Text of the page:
Tuesday, August 27, 2013

Herbie Hancock - Future Shock

This month marks the release of Future Shock, the thirty-fifth album from jazz pianist Herbie Hancock. It was his first foray in to the Electro-funk genre. Working with him on the record were Bill Laswell (bass), Pete Cosey (electric guitar), Michael Beinhorn (keyboards), Daniel Ponce (percussion), Sly Dunbar (drums and percussion), Dwight Jackson Jr. (vocals) and Lamar Wright (vocals).

The Platinum selling album charted at number 51 in Japan, number 43 on the US Billboard 200 Album chart, number 27 in the UK, number 25 in France, and number 22 in Germany. It also reached number 19 in Sweden, number 16 in the Netherlands, number 10 on the US Billboard R&B chart, number 9 in Switzerland and number 2 on the US Billboard Jazz chart.

Side one takes off with “Rockit”, a single which charted at number 10 in Sweden, number 9 in Canada, number 8 in the UK, number 7 in Austria, the Netherlands and New Zealand, number 6 in Germany, and number 4 in Belgium and Switzerland. Here in the US, it charted at number 71 on the Billboard Hot 200, number 6 on the Billboard R&B chart and number 1 on the Billboard Dance chart. The song won a Grammy Award for Best R&B Performance while its innovative music video, directed by Godley and Crème, won a number of MTV Music Video Awards in 1984. This instrumental groove was a huge party track during my first year of college, both in the clubs and at campus events. With the volume cranked, the irresistible bass on this one shakes the house. D.S.T. (Derek Showard), a prominent Manhattan mix-master, provided the scratching turntable effects for the song and album.

“Future Shock”, featuring Jackson on vocals, is a cover of a tune by Curtis Mayfield from his 1973 album Back to the World. An edited down version of this eight-minute danceable track charted as a single at number 54 in the UK.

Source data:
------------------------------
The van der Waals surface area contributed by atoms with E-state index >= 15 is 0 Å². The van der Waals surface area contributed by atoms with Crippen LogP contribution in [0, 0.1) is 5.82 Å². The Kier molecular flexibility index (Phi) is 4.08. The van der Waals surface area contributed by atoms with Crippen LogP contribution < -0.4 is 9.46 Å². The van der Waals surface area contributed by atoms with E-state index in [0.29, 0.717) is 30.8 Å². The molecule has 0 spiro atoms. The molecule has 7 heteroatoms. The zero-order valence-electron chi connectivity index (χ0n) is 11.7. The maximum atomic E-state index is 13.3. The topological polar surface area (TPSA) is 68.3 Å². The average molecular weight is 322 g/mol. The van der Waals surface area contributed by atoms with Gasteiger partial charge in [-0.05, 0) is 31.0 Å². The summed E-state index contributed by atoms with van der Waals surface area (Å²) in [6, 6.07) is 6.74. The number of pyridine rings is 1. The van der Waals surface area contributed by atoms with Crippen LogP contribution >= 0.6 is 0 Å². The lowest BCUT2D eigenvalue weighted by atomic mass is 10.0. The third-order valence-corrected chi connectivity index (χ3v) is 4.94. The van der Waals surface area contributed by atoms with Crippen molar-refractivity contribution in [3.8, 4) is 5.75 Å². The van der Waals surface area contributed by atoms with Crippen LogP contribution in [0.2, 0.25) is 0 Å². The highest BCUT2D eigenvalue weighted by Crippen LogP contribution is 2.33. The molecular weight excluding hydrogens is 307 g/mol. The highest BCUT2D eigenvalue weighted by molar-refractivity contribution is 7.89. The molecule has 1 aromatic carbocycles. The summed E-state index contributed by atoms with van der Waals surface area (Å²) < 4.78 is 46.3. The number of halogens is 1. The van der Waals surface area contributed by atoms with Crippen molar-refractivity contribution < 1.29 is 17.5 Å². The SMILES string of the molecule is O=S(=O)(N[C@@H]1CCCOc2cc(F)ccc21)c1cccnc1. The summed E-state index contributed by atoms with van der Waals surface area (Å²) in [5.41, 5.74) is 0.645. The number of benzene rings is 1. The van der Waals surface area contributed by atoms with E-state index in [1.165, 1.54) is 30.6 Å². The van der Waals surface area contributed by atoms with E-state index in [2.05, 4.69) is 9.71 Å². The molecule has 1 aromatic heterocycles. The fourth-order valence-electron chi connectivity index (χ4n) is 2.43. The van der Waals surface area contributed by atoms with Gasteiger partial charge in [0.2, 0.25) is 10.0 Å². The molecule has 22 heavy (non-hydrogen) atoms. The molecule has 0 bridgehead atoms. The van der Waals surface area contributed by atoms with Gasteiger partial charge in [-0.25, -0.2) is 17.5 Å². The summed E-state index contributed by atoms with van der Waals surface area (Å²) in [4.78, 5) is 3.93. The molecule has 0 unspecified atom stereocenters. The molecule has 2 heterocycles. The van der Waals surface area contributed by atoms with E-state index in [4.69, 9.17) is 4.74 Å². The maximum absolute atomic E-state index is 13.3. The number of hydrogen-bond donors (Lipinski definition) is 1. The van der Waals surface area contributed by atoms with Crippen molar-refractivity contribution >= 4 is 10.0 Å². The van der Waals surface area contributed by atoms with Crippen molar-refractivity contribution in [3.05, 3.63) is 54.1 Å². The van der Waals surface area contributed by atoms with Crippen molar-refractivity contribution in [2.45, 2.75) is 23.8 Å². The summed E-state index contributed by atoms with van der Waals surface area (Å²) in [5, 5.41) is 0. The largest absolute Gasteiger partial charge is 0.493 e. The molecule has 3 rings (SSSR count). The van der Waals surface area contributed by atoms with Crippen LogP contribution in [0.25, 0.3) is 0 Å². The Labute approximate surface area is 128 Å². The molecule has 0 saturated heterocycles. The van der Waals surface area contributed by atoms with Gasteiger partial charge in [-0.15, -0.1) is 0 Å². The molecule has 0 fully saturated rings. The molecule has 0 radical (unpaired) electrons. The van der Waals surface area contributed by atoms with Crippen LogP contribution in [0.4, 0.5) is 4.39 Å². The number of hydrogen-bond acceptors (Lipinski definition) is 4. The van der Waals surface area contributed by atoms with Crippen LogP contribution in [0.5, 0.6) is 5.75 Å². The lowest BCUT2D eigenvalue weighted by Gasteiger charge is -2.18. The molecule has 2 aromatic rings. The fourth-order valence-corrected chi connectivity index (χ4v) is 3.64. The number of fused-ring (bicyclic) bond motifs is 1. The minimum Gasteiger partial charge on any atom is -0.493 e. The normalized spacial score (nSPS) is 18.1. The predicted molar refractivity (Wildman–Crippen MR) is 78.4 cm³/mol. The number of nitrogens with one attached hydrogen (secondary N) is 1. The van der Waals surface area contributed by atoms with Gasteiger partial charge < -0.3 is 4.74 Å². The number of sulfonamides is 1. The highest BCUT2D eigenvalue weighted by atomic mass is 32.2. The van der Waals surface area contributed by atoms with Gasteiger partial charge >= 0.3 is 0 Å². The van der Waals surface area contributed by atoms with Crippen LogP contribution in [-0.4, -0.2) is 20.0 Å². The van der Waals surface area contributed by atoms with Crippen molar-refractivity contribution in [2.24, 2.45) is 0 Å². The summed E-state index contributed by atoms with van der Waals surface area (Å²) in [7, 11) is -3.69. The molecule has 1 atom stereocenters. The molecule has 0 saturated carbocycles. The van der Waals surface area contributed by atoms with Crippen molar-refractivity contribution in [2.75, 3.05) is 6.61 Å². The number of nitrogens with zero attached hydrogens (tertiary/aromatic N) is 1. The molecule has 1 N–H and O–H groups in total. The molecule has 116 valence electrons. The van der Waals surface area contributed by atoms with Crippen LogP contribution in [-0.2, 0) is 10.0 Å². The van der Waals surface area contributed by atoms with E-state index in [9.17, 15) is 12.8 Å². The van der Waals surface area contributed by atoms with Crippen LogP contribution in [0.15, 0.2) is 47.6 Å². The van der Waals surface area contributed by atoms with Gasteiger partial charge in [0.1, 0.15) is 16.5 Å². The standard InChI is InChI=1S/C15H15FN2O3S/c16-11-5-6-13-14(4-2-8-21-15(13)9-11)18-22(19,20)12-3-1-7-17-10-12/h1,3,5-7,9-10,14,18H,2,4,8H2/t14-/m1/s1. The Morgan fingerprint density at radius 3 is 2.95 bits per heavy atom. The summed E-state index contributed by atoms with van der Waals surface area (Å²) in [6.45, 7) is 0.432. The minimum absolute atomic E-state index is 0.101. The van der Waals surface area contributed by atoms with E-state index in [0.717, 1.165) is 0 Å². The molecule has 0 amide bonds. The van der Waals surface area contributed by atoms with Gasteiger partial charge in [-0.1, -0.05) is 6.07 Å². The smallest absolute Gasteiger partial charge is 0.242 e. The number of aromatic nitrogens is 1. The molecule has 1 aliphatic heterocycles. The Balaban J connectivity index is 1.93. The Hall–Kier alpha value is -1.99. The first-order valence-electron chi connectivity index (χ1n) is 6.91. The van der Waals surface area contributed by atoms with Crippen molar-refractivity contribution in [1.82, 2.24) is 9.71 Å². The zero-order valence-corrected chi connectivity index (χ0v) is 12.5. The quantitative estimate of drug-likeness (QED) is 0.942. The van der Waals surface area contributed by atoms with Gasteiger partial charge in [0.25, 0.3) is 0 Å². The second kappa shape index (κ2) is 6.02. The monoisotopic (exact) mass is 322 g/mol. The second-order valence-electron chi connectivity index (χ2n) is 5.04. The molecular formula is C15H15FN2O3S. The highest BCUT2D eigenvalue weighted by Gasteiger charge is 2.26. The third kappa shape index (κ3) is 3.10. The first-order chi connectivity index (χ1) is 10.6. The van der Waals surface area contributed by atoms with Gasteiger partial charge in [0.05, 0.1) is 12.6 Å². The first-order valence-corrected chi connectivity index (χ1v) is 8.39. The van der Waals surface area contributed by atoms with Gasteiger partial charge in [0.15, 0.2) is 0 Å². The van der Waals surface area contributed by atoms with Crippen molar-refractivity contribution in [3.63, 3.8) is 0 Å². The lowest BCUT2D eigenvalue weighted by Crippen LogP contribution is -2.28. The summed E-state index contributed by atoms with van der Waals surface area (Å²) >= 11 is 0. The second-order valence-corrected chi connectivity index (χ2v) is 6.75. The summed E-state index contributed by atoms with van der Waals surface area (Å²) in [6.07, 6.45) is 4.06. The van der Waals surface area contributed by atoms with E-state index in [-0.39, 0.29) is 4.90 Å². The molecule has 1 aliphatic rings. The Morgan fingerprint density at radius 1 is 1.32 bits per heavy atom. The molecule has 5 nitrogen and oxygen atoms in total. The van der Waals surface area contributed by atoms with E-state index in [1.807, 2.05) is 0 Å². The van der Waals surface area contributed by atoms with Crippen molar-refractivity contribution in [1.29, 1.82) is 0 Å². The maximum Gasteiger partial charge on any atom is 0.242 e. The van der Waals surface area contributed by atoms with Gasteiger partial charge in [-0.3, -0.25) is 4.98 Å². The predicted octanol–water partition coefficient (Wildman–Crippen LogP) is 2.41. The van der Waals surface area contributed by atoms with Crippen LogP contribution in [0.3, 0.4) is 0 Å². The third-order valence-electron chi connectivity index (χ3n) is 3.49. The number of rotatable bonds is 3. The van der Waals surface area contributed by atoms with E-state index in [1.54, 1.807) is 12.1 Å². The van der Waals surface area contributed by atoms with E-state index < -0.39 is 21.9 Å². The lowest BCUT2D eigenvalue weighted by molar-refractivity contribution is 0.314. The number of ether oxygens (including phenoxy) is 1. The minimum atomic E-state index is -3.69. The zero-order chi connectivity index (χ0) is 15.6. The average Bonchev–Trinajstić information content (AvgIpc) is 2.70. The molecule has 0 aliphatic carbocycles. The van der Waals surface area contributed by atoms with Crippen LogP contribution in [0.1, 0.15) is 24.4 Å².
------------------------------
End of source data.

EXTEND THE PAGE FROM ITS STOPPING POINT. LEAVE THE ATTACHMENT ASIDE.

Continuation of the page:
“TFS” closes out the side with a synth-prominent, up-beat instrumental. I like seeing the jazz improvisational elements played out on a new-wave/funk canvas.

Side two opens with “Earth Beat”. I like the eastern influence sounds to this one, as well as the scratching effects that approximate to some form of guttural language. It all adds up to a primeval performance.

“Autodrive”, the second single, went to number 53 in Germany, number 39 in the Netherlands, number 36 on the US Billboard Dance chart, number 33 in the UK, and number 26 on the US Billboard R&B chart. I like the introduction of the straight piano element about half-way through, allowing Hancock to give his long-time fans a bit of what he was most known for.

Wright has the lead vocals on “Rough”, the closing track on the record. The deeper, laughing voice always reminds me a vindictive genie.

While I was very much familiar with the lead hit single, the rest of Future Shock managed to escape my listening sphere. However, after one listen I knew this Herbie Hancock album was a must-have for my collection. It features solid R&B grooves that would have easily fallen into the dance-influenced listening habits of my college years.


HERC said...

Man, "Rockit" really did rock it, huh?